by Marty Dodson
Dec 20, 2017
One of the biggest areas in which Clay and I see songwriters being scammed is in the area of pitching songs. There are untold numbers of services that will GLADLY take your money to “pitch your song”. But here is the truth about pitching songs…
There are two big reasons that this pitching songs arena is full of sharks:
- You have no way of knowing if they ever really pitch your song.
- You want a cut so bad you’ll believe anyone who says they love your song.
Guess who loves your songs most (other than you and your mom)? Scammers. Why? Because they know they can get you to fork over some dollars for that song, even if it doesn’t have a chance of getting cut. Even if they have no real connection to the artist at hand or if they have never gotten a song recorded. Sometimes the artist isn’t even looking for songs. All they have to do is tell you that they love your song and your wallet falls open.
So, how do you keep the wallet safe and avoid wasting your money? By understanding how the business works. And by doing some homework.
The truth about pitching songs: More important things to know…
- In the real music business, we pitch songs to artists, producers, managers and A&R people.
That’s about it. We don’t pitch to publishers. Why? Because the job of a real publisher is to get songs cut for their company, not for you. So, if you pitch a song to a publisher for Darius Rucker, there’s only one possible, but highly improbable good outcome. That one unlikely possibility is that the publisher says “This song is better for Darius Rucker than any other of the songs in my catalog, even the ones my writers wrote WITH Darius – so I’m going to pitch it to Darius and give this writer a single song contract.”
How often do you think that happens? Not very often. Almost never.
If you pitch a song through an online pitch service and you get an e-mail back from a PUBLISHER saying it’s “Perfect for Luke Bryan”, you’ve likely been scammed. You want pitch services that are pitching to artists, producers, managers and A&R people – not publishers.
Most artists are not continually looking for songs.
It’s important to know WHEN an artist is recording and WHEN they finish their project. If an online pitch services is claiming they need songs for Katy Perry and you know that Katy just finished a new record, then you’re probably being scammed. The scammers count on you NOT knowing what is going on. That’s how they prey on you. Check the SongTown pitch sheet, or another reliable pitch sheet and find out when people are recording. See how the truth stacks up to the reports of people wanting to charge you to pitch your song. If they are looking for songs for projects that are finished, they just want your money. This is another good read for submitting songs to the music industry.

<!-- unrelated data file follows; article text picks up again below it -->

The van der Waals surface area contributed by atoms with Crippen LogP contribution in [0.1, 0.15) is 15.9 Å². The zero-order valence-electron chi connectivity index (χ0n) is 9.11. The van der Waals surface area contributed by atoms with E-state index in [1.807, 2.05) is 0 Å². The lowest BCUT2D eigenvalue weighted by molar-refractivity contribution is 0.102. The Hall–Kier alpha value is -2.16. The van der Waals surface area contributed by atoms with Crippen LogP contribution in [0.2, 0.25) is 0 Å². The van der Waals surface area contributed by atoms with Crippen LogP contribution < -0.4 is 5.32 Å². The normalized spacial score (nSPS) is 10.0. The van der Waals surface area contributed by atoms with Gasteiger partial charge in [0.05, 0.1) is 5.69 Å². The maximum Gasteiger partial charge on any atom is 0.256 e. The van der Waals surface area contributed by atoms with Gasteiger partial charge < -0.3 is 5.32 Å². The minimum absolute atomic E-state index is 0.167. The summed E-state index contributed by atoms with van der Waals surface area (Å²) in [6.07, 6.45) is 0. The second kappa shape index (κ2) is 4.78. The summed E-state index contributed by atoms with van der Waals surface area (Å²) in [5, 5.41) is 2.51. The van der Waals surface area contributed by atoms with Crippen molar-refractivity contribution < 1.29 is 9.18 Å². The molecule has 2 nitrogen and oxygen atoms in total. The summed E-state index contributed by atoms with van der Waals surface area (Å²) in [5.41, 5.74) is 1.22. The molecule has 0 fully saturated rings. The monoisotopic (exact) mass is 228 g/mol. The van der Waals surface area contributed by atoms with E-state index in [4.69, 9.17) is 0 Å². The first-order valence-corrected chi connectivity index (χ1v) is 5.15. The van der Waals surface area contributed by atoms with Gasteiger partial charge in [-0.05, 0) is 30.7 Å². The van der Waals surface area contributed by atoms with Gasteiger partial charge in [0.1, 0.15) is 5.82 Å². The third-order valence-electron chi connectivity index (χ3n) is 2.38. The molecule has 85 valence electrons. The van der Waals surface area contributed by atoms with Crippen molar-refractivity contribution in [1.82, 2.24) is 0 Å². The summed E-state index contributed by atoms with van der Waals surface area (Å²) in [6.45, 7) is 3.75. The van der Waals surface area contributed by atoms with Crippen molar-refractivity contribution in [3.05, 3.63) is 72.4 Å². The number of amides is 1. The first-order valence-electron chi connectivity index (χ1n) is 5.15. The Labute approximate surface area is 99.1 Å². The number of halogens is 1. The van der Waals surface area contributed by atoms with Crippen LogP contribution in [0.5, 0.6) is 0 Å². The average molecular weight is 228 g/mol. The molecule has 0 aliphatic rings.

People who REALLY believe in your song won’t charge you to pitch it.
Instead, they will want to get in business with you – sign you to a single song deal, develop you as a writer, or even just pitch it to help you out and develop a relationship with you. Clay and I pitch songs fairly often just to help people out. People who don’t believe in your song so much want money on the front end, because they know that’s all they’re likely to get. People who believe in you invest in you long term. Scammers want a dollar right now before you figure out that they really can’t help you. There are independent song pluggers who pitch your whole catalog for a monthly retainer. IF they are legit, then this can be a good deal. Otherwise, most of the “Pay to pitch” services just want your money. Sad, but true.
Check up on ANYONE you are going to pay to pitch your songs.
Don’t go by their website or by what they tell you. If they are scammers they will lie to your face. Ask around to see if other people have been pleased with them and had success with them. Check to see how accurate and current their listings are.
Even with the legit services, like Taxi, you have to send them a song that fits the pitch perfectly.
They can’t risk their reputation by sending a weak song that doesn’t fit the pitch on to the artist. The responsibility is on YOU to make sure you aren’t wasting your money by sending songs that aren’t ready to be pitched or that don’t fit the pitch. It pays in the long run to get your songs evaluated by pros BEFORE you pitch them anywhere.
Don’t give the scammers your money. Educate yourself and make smart choices. You don’t want to be shark bait!
Write on! MD
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